There is a time-honored definition of Tennessee whiskey: it has to be fermented in the Volunteer State from mash containing 51 percent corn, aged in new barrels of charred oak, filtered through maple charcoal and bottled at 80 proof or more. Which sounds rather like Jack Daniel’s, the best-selling Tennessee whiskey.
Wait, what? That definition dates back to … 2013?
[S]tate lawmakers are considering dialing back some of those requirements that they say make it too difficult for craft distilleries to market their spirits as Tennessee whiskey, a distinctive and popular draw in the booming American liquor business.
But the people behind Jack Daniel’s see the hand of a bigger competitor at work — Diageo PLC, the British conglomerate that owns George Dickel, another Tennessee whiskey made about 15 miles up the road.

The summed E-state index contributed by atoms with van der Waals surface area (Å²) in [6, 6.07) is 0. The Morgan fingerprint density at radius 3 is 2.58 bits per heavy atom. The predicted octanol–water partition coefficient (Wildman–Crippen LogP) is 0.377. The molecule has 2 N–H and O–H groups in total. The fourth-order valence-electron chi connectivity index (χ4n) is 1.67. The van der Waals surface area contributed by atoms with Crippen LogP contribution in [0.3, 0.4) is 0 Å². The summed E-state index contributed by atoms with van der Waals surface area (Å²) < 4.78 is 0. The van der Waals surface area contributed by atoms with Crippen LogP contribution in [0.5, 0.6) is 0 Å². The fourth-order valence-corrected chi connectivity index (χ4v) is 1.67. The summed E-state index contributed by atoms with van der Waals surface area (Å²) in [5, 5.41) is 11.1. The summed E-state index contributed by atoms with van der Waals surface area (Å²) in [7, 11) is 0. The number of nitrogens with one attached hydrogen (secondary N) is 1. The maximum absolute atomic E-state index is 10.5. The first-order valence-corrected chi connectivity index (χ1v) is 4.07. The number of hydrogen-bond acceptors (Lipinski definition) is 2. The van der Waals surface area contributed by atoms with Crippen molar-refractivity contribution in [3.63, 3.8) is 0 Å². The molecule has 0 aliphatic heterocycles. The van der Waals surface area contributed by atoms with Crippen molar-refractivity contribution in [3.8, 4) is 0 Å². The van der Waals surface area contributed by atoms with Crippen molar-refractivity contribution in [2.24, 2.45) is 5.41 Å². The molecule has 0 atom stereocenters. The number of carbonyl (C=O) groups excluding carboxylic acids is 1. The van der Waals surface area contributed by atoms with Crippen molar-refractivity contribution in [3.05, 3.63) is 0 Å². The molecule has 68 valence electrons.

The Tennessee law apparently is modeled on the Federal definition of bourbon. (Yes, Cynthiana, there is a Federal definition of bourbon.)
Diageo’s representative says the law would basically require all Tennessee whiskey to taste like Jack Daniel’s:
“It’s not unlike if the beer guys 25 years ago had said all American beer has to be made like Budweiser… You never would have a Sam Adams or a Yazoo or any of those guys.”
Rep. Bill Sanderson (R-Kenton) proposes to loosen the definition only slightly:
The principal change would be to allow Tennessee whiskey makers to reuse barrels, which he said would present considerable savings over new ones that can cost $600 each.
“There are a lot of ways to make high-quality whiskey, even if it’s not necessarily the way Jack Daniel’s does it,” Sanderson said. “What gives them the right to call theirs Tennessee whiskey, and not others?”
Benjamin Prichard was not available for comment.